Molded by glaciation, the rounded summits ("ballons") of the Vosges rise above 4600 feet in southern portions of the range (in eastern France) while the northernmost Vosges, in Germany, have eroded to a landscape of low hills.  Tributaries of the Rhine drain the east side of the Vosges Massif, the Moselle River (a large tributary of the Rhine) drains its northern portion and the upper tributaries of the Saone River, which feeds the Rhone, drains the southwest edge of the Vosges Massif.  The range, 75 miles in length, is characterized by grass-covered summits above rich coniferous forest on the mountain flanks; exposures of Precambrian granite dominate the southern Vosges while volcanic and metamorphic Paleozoic and early Mesozoic rocks outcrop in the northern portion of range  Two parks offer access to the Vosges: Parc Naturel Regional des Ballons des Vosges (WSW of Colmar, France) and Parc Naturel Regional des Vosges du Nord (in France, south of Zweibrucken, Germany).  

Saturday, March 12, 2016

First Tide of Blue Wings

On this cool, misty morning in central Missouri, the first tide of blue-winged teal had arrived at Eagle Bluffs Conservation Area, on the Missouri River floodplain.  Common summer residents across much of North America, these small, attractive ducks winter along the Gulf Coast, in Central America and in northern South America.

Since most migrate long distances, blue wings are among the last species of waterfowl to arrive in the spring and among the first to depart in autumn; their numbers generally peak at Eagle Bluffs in late September and mid April.  The great majority breed in the prairie pothole region of the Northern Plains (from the Dakotas into Canada) but smaller numbers nest throughout Temperate latitudes of the Continent, favoring shallow lakes and riverine wetlands.

Their appearance at Eagle Bluffs this morning is just the latest sign that spring is unfolding across the American Heartland, an erratic and uneven process that will take two months to complete.  By then, these blue-winged teal, already paired off, will have settled into their summer quarters.

Friday, March 11, 2016

A Promise Seldom Kept

After a week of mild, sunny weather and a single episode of heavy rain, color has returned to the landscape of central Missouri.  The grays and browns of winter are giving way to greening lawns and flowering plants.  Among the early spring bloomers are red maples, wild cherries, forsythias and several species of magnolia; the flowers of periwinkle, crocuses, daffodils and hyacinths adorn the flower beds and, much to the chagrin of lawn masters, the first crop of dandelions glow from every patch of grass.

This burst of spring seems to promise that winter has retreated to the north, not to return until the waning daylight of November, and that our path to the balmy days of May will be a steady, carefree climb.  Time to get out the gardening tools and mothball the winter coats!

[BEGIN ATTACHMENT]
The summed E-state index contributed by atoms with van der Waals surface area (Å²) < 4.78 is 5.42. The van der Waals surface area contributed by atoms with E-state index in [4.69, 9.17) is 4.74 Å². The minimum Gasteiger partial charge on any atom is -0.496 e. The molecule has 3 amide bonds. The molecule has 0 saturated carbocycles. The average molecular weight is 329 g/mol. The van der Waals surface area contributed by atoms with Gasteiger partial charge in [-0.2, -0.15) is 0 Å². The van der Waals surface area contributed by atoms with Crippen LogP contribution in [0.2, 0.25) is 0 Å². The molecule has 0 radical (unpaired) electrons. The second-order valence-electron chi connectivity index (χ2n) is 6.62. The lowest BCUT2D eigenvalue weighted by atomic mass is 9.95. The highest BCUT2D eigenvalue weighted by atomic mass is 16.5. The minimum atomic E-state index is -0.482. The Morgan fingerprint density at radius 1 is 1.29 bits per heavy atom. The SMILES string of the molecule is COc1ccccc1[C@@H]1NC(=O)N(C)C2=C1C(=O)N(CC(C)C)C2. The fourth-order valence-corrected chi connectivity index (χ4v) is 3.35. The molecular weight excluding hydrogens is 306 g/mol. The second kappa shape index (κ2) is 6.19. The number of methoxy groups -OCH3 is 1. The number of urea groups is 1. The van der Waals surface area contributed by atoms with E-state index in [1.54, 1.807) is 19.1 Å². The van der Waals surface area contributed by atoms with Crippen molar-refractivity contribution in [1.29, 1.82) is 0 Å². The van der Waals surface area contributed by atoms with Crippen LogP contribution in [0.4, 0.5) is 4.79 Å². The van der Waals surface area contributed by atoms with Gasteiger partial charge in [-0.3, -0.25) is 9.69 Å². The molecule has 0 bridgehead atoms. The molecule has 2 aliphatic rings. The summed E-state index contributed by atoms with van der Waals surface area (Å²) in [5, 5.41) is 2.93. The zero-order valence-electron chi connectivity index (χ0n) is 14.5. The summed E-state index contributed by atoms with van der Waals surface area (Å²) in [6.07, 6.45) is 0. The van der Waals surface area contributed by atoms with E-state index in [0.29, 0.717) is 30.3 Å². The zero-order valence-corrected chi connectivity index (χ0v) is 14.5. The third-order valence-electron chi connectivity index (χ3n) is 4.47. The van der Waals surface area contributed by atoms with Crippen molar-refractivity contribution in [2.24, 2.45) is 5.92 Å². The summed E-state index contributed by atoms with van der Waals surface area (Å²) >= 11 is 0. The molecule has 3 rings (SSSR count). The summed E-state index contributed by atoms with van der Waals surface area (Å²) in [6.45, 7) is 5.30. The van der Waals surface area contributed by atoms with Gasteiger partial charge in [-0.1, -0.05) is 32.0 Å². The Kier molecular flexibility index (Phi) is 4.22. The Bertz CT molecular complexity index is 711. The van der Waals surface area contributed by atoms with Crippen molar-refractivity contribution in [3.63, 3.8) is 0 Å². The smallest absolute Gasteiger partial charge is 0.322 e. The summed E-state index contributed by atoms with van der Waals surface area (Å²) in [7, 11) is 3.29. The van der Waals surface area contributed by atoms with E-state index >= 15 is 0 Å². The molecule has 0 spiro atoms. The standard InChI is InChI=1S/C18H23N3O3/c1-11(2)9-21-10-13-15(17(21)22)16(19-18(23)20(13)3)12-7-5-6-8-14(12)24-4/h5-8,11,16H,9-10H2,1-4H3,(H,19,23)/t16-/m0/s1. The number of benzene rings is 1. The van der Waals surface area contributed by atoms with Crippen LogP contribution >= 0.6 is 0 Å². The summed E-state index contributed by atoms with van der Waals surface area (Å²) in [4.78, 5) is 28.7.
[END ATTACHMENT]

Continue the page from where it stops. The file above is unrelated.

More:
Of course, nature makes no such promise; she is fickle and erratic, especially in March and April.  The conviction that spring weather is here to stay is a human fabrication, the product of hope and denial; while acknowledging the April snowstorms in our past, we promise ourselves that this year will be different.  Such promises are seldom kept; after all, we are powerless when it comes to weather.

Thursday, March 10, 2016

Humboldt the Ecologist

In the course of reading The Invention of Nature, by Andrea Wulf (see Getting to know Humboldt), I have come to learn the important role that Alexander von Humboldt played in the field of ecology, theretofore an unacknowledged science.  Famous for his intrepid exploration of the tropics in Venezuela and the Andes of Colombia and Peru, Humboldt's major gift to humanity may have been his insights regarding the unity of nature, the interdependence of ecosystems and the effects of human civilization on the health of our natural environment.

Energetic, enthusiastic and inquisitive, he made detailed records of his discoveries and, in the course of that process, took note of similar ecosystems across the globe, related by latitude and/or elevation.  Indeed, to my knowledge, he was the first explorer to develop the concept of life zones, thereby emphasizing the effects of climate on the resident plants and animals.  He also observed and reported on the negative effects that human societies have on the environment, including those produced by deforestation, stream diversion and over-hunting.

Completing his excursion through South and Central America just as Lewis and Clark were beginning their exploration of the American West, Humboldt clearly had far more interest in the ecology of the landscapes through which he traveled.  Based on my readings (see Up River with Lewis and Clark and subsequent posts), the famous American explorers were focused primarily on finding a route to the Pacific; while their description of the landscape and wildlife is fascinating and their journey was no less courageous, they made little reference to the natural science of Western ecosystems.

Wednesday, March 9, 2016

The Political Animal

Immersed as we are in the current Presidential race (or simply binge-watching House of Cards), most of us develop a negative image of career politicians (see The Nature of Politics).  Unfortunately, as much as we are loathe to admit it, there is a bit of a politician in each of us.